Ciao,
Maurizio

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Re: Occupation: help with translation

Postby suanj » 02 Feb 2006, 17:09

Maurizio:
1-Veneto dialects is no only venetian dialect, but venetian dialect is a part of Veneto dialects;
2-zago is a word of ancient dialects especially of Venezie( no VENEZIA but Venezie: friuli Venezia Giulia, Trentino Alto Adige, Veneto), Emilia Romagna, Lombardia regions;
-so if you never knowed about this, I cannot say you more that this :D :

"........... nelle Venezie e anche nell’Emilia Romagna e nella Lombardia orientale, ha alla base il soprannome e appellativo Zago formato dal nome regionale (veneto-trentino, bresciano e bergamasco, ma anticamente di un’area più vasta) zago, cioè diacono.
La voce zago, oltre che "diacono", "sacrestano, chierichetto", in alcune zone ha anche il significato figurato di "semplicione, zotico".


and more :

from italian genealogist Giacomo GANZA from Villa di Tirano (Sondrio):
"Una possibile derivazione potrebbe derivare dal fatto che Zago in dialetto veneto è il nome con il quale viene chiamato un Chierico, cioè uno che sta per diventare prete e a volte zaghi sono anche detti i chierichetti."

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Re: Occupation: help with translation

Postby Maurizio » 03 Feb 2006, 01:45

Raffaella,
ti chiedo scusa nel caso il mio intervento ti sia sembrato scortese (colpa della mia scarsa confidenza con l'Inglese, probabilmente).
Ti assicuro che non era assolutamente mia intenzione mettere in dubbio l'attendibilità della tua ipotesi. So che sei sempre molto precisa e documentata nei tuoi interventi e, anche per questo, ero curioso di conoscere la fonte su cui ti eri basata (anche per le citazioni che hai riportato, per esempio), perchè etimologia e origine geografica dei nomi sono un argomento che mi stuzzica molto, pur non essendo particolarmente ferrato in materia.
Spero davvero di non averti involontariamente offeso.
Con stima, Ciao
Maurizio

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Re: Occupation: help with translation

Postby suanj » 03 Feb 2006, 11:55

Maurizio,
non è un problema, assolutamente non mi hai offesa, figurati!

Soltanto che avendo poco tempo libero, mi scoccia dover ripetere le stesse cose a suffragio di quanto innanzi detto da me stessa...

Piuttosto ho notato che, in merito ai miei interventi, qui-come altrove- c'è chi velatamente tenta sempre di screditare... non mi riferisco a te ovviamente.
Sono sempre molto felice di leggerti e di trovarti qui; siamo pochissimi dall'Italia che rispondiamo a questo forum ed io sono stata la prima italiana penso... ed è sempre bello colloquiare nella propria lingua...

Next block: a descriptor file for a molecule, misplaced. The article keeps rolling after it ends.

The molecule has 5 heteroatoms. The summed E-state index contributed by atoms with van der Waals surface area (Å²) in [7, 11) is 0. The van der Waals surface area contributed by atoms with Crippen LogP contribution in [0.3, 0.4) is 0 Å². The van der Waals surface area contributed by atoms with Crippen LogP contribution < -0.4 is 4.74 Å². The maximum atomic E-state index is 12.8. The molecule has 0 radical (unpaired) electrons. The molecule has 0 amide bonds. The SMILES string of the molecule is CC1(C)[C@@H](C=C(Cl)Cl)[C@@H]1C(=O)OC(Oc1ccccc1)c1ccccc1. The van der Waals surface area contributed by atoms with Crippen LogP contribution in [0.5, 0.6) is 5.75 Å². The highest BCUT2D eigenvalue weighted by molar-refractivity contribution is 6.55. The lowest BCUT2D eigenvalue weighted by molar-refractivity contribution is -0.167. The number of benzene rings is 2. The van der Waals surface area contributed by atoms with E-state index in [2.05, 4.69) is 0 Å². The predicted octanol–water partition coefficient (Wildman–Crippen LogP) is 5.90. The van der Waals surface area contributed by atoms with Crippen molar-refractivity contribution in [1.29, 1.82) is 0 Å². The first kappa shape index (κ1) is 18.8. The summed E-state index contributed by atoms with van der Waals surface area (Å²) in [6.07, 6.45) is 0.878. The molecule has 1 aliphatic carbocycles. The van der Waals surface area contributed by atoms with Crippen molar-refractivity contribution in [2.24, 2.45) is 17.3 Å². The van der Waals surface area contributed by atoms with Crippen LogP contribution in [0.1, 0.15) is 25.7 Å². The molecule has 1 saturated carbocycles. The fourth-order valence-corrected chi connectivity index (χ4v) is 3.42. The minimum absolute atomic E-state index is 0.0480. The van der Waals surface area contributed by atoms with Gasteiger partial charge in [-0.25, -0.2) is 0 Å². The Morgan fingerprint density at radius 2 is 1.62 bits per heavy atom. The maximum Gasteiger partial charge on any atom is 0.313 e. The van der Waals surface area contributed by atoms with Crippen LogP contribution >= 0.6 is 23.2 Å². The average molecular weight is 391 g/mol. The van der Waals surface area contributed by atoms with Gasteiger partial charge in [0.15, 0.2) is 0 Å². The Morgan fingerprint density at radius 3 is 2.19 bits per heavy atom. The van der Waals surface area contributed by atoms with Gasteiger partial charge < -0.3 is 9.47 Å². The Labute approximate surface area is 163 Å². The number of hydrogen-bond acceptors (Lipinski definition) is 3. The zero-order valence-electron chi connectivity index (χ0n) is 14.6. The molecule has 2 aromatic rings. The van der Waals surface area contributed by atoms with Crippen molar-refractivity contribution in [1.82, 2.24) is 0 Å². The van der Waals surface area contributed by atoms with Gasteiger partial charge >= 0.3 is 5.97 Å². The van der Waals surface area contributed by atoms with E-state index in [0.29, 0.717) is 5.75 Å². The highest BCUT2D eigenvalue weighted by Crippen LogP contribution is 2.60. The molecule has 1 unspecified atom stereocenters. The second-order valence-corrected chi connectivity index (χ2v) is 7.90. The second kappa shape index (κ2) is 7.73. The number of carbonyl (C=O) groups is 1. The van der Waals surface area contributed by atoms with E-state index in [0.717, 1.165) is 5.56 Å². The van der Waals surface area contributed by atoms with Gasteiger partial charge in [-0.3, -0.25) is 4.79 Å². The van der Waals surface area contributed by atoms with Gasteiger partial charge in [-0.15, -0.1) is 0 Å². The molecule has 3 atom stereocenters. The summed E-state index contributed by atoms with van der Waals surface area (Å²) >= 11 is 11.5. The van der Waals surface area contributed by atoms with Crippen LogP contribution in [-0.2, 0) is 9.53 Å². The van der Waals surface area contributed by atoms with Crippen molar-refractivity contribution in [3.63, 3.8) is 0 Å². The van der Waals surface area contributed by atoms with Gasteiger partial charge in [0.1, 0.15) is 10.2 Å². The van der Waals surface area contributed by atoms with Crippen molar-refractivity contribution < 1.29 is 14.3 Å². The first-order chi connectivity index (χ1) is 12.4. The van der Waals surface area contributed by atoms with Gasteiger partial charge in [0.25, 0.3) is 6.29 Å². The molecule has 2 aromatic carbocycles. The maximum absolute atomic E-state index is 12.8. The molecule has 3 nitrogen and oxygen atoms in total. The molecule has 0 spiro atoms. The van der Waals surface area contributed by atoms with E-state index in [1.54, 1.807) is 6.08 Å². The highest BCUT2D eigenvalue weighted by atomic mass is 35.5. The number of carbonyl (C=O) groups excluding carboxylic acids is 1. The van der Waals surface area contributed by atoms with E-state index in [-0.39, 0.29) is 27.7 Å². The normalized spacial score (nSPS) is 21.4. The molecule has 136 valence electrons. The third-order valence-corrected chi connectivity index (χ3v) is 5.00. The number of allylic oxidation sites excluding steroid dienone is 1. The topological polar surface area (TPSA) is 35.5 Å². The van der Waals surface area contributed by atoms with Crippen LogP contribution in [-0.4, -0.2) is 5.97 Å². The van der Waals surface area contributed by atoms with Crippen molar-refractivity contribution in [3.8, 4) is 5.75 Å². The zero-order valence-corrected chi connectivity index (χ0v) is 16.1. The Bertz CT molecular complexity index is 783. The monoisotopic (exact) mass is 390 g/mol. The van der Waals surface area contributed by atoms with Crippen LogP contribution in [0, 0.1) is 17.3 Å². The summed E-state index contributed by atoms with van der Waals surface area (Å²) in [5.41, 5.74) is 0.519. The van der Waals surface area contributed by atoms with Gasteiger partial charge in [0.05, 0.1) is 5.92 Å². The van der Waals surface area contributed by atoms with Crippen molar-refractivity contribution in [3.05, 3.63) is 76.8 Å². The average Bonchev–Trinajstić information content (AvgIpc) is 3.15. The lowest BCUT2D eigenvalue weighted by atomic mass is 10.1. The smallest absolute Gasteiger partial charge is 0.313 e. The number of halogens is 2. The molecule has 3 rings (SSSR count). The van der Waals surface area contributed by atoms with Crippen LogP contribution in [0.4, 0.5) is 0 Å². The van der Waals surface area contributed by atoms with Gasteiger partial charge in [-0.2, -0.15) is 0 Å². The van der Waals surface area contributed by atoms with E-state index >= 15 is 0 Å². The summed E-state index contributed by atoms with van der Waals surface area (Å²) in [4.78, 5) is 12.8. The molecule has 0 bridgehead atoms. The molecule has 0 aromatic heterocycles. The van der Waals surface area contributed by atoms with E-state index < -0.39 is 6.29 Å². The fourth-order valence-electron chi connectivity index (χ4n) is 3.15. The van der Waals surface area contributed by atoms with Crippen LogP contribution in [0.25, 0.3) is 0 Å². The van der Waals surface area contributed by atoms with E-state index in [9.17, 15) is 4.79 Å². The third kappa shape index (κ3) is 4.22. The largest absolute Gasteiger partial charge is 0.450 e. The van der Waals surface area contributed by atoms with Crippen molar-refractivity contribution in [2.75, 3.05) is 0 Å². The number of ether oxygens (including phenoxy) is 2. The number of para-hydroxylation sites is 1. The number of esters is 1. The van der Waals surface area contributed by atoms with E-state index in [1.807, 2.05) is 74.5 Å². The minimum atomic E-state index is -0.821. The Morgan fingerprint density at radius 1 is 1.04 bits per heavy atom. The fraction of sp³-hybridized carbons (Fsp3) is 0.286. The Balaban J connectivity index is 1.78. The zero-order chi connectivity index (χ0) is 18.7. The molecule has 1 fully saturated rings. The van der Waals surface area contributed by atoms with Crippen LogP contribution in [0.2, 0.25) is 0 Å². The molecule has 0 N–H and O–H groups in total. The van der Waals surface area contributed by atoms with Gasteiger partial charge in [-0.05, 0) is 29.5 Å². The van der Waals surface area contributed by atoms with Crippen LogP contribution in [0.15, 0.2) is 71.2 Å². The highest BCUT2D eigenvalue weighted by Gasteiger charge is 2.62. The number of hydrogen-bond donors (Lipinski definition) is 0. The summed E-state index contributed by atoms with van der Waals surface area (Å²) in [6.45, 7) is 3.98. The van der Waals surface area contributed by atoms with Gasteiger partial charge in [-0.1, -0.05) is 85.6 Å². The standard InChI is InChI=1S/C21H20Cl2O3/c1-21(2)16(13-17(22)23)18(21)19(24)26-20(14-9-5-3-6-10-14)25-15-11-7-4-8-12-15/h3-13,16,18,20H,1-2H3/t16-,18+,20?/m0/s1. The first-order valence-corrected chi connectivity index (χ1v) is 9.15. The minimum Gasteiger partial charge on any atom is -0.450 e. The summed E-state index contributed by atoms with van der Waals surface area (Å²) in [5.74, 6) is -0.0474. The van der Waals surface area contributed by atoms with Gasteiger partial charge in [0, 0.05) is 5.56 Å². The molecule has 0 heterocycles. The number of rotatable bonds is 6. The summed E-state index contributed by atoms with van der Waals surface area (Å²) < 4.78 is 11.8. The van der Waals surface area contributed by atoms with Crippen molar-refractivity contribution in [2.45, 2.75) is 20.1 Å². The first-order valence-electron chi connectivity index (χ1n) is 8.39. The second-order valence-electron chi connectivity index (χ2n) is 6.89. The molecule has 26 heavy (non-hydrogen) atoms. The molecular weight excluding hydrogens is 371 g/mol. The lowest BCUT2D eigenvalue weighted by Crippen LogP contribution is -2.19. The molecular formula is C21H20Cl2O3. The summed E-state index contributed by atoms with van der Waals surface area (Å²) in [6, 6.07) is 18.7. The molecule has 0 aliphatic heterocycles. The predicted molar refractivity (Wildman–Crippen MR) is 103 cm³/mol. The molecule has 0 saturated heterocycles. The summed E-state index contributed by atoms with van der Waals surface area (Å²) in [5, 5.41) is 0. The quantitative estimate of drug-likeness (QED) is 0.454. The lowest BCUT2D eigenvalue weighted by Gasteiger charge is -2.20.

Spero che i nostri amici si sforzino di imparare l'italiano e scrivere in italiano, come noi ci sforziamo di farlo in inglese...

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Re: Occupation: help with translation

Postby Essgee » 03 Feb 2006, 21:10

Suanj and Maurizio....

This is the note I received from the couple looking for the meaning of ZAGO:

I am certain that your first contact is correct as having the meaning of Zago to be deacon or sacristan. The document is question is a civil record of a death on a pre-printed form. I've noticed that information entered on such forms, whether for deaths or births, seem to follow the same format with regard to information entered. In fact, in cases where the entire record is handwritten, the same format is generally followed. The names of the providers of the information entered, and of the persons witnessing the document, are given, followed by the age, profession and residency. In the quote below, I am giving the information entered as underlined, as it would look on the document:

"....sono comparsi Buffoni Don Pietro, di anni cinquantadue, sacerdote, domiciliato in Fossombrone, e Aloisi Beniamino, di anni cinquantadue, zago, domiciliato in Fossombrone,......"

In the context of the meaning of zago provided by your contact, this would be translated as:

"...there appeared before me Rev. Pietro Buffoni, age 52, priest, residing in Fossombrone, and Beniamino Aloisi, age 52, deacon, residing in Fossombrone, ....."

The document goes on to give the details of the death of one Palmiera Rossini, and gives time and date of death, residence of the deceased, and the names, ages and professions of her parents.

Please thank your friends for their input. I find it interesting that the word zago is in the dialect of the Veneto region, yet seems to have the same meaning in the dialect of the Marches. The document above, by the way, dates from 1899, well before the establishment of Tuscan (Florentine) Italian as the national language.

So it appears, the translation is right on. Thanks once again for all your help.......I hold both of you in the highest esteem!

Susan